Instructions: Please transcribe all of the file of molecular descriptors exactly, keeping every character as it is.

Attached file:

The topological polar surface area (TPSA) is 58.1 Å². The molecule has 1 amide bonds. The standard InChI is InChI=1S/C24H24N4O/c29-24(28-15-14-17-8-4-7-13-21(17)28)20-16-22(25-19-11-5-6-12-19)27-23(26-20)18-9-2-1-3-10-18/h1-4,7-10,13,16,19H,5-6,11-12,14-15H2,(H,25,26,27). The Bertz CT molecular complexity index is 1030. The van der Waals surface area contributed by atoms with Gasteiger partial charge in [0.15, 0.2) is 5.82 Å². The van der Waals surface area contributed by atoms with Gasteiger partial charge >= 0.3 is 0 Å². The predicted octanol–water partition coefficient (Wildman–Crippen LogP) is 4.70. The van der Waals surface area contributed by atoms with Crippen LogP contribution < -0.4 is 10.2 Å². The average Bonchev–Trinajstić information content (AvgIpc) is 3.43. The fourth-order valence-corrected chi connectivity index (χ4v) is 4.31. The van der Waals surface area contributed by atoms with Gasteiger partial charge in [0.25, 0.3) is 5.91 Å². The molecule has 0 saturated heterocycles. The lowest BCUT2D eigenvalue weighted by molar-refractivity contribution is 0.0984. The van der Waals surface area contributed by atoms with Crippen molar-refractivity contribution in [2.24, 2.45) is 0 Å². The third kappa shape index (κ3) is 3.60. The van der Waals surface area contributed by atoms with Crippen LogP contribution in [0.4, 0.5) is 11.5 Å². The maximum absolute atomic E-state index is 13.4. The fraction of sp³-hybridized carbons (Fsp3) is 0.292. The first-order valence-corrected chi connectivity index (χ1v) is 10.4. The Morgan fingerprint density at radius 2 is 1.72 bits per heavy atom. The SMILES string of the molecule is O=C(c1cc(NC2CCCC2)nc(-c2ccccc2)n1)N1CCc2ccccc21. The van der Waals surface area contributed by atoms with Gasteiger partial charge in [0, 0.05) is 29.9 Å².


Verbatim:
The topological polar surface area (TPSA) is 58.1 Å². The molecule has 1 amide bonds. The standard InChI is InChI=1S/C24H24N4O/c29-24(28-15-14-17-8-4-7-13-21(17)28)20-16-22(25-19-11-5-6-12-19)27-23(26-20)18-9-2-1-3-10-18/h1-4,7-10,13,16,19H,5-6,11-12,14-15H2,(H,25,26,27). The Bertz CT molecular complexity index is 1030. The van der Waals surface area contributed by atoms with Gasteiger partial charge in [0.15, 0.2) is 5.82 Å². The van der Waals surface area contributed by atoms with Gasteiger partial charge >= 0.3 is 0 Å². The predicted octanol–water partition coefficient (Wildman–Crippen LogP) is 4.70. The van der Waals surface area contributed by atoms with Crippen LogP contribution < -0.4 is 10.2 Å². The average Bonchev–Trinajstić information content (AvgIpc) is 3.43. The fourth-order valence-corrected chi connectivity index (χ4v) is 4.31. The van der Waals surface area contributed by atoms with Gasteiger partial charge in [0.25, 0.3) is 5.91 Å². The molecule has 0 saturated heterocycles. The lowest BCUT2D eigenvalue weighted by molar-refractivity contribution is 0.0984. The van der Waals surface area contributed by atoms with Crippen molar-refractivity contribution in [2.24, 2.45) is 0 Å². The third kappa shape index (κ3) is 3.60. The van der Waals surface area contributed by atoms with Crippen LogP contribution in [0.4, 0.5) is 11.5 Å². The maximum absolute atomic E-state index is 13.4. The fraction of sp³-hybridized carbons (Fsp3) is 0.292. The first-order valence-corrected chi connectivity index (χ1v) is 10.4. The Morgan fingerprint density at radius 2 is 1.72 bits per heavy atom. The SMILES string of the molecule is O=C(c1cc(NC2CCCC2)nc(-c2ccccc2)n1)N1CCc2ccccc21. The van der Waals surface area contributed by atoms with Gasteiger partial charge in [0, 0.05) is 29.9 Å².